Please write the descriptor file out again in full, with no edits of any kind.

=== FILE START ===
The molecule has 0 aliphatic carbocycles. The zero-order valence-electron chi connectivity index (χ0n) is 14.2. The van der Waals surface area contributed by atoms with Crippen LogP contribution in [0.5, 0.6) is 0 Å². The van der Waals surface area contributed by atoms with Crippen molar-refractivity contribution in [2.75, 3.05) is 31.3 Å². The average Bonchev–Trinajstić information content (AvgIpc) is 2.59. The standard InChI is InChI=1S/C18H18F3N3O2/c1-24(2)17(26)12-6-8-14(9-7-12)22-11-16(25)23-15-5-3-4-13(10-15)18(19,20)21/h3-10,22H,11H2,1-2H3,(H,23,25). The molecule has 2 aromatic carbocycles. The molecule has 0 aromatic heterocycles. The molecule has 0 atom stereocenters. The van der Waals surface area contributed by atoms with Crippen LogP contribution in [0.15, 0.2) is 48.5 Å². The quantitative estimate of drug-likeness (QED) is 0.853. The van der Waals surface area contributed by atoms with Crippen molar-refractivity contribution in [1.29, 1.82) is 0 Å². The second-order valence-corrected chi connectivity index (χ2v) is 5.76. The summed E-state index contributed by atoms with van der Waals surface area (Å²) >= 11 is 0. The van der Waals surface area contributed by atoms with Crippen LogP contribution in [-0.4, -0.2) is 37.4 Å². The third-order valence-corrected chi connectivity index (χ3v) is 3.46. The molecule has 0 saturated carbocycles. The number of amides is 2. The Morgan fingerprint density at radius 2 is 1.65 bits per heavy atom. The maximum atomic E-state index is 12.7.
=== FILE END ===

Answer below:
The molecule has 0 aliphatic carbocycles. The zero-order valence-electron chi connectivity index (χ0n) is 14.2. The van der Waals surface area contributed by atoms with Crippen LogP contribution in [0.5, 0.6) is 0 Å². The van der Waals surface area contributed by atoms with Crippen molar-refractivity contribution in [2.75, 3.05) is 31.3 Å². The average Bonchev–Trinajstić information content (AvgIpc) is 2.59. The standard InChI is InChI=1S/C18H18F3N3O2/c1-24(2)17(26)12-6-8-14(9-7-12)22-11-16(25)23-15-5-3-4-13(10-15)18(19,20)21/h3-10,22H,11H2,1-2H3,(H,23,25). The molecule has 2 aromatic carbocycles. The molecule has 0 aromatic heterocycles. The molecule has 0 atom stereocenters. The van der Waals surface area contributed by atoms with Crippen LogP contribution in [0.15, 0.2) is 48.5 Å². The quantitative estimate of drug-likeness (QED) is 0.853. The van der Waals surface area contributed by atoms with Crippen molar-refractivity contribution in [1.29, 1.82) is 0 Å². The second-order valence-corrected chi connectivity index (χ2v) is 5.76. The summed E-state index contributed by atoms with van der Waals surface area (Å²) >= 11 is 0. The van der Waals surface area contributed by atoms with Crippen LogP contribution in [-0.4, -0.2) is 37.4 Å². The third-order valence-corrected chi connectivity index (χ3v) is 3.46. The molecule has 0 saturated carbocycles. The number of amides is 2. The Morgan fingerprint density at radius 2 is 1.65 bits per heavy atom. The maximum atomic E-state index is 12.7.